On Sunday morning I went to the church service and read in the bulletin that the pastor was going to preach on “The Power of God’s Word”. Now what were we to hear, I wondered. A dissertation on the written or the living word? I hoped for the latter.
The pastor walked forward with Bible in hand. He stood in front of the pulpit, as is his custom, read Exodus 15:19-21 & John 11:43-44 with slight comment, laid the bible on the pulpit behind him, as is his custom, and began to talk to us. He imagined the life of a slave working all day in the field under sun and lash, and coming home to his wife to learn that his children were to be sold and forced to leave them.
Then the pastor did what is not his custom. He began to sing in his soft tenor voice a verse of the Negro Spiritual, “Oh Mary don’t you weep”. When he came to the refrain the congregation joined him softly. He sang a second, third, and fourth verse, each time adding the refrain and each time the congregation joined plaintively in the refrain: Oh Mary, don’t you weep, don’t you mourn/ Oh Mary, don’t you weep, don’t you mourn/Pharoah’s army got drownded/Oh Mary, don’t you weep.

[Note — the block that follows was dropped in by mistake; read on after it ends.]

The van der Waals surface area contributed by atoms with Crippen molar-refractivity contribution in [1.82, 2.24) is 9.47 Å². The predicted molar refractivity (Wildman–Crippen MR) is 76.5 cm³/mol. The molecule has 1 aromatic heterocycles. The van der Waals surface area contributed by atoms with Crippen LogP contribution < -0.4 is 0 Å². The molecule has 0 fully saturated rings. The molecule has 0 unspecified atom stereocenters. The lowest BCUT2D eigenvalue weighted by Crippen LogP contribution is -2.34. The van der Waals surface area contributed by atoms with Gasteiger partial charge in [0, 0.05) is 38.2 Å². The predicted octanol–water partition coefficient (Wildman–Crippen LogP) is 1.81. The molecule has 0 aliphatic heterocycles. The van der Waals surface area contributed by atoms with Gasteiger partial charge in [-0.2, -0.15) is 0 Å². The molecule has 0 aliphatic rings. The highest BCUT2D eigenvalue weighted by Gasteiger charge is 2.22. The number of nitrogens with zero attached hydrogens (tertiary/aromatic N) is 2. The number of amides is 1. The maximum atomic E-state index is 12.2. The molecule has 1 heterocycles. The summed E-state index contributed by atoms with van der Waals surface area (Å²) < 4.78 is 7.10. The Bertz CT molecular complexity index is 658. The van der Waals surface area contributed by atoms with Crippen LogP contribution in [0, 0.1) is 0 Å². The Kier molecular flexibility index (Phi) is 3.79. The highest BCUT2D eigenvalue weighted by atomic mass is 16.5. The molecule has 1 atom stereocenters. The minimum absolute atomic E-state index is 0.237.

The pastor went on to tell us that such biblical stories and songs helped give southern slaves enough strength and hope to resist oppression; produce Martin Luther King and the civil rights movement; and ultimately elect the first African president. (Inclusion of reference to Barak Obama is mine, I think.)
During the Christian Education Hour that followed the sermon, the pastor joined a small group of Creation Care Givers who met outdoors to share how and when they have experienced God through the beauty and the fierceness of nature.
Our pastor gave me a glimpse of the kind of pastor I would like to be if I were allowed to begin a preaching ministry again, with what I know now.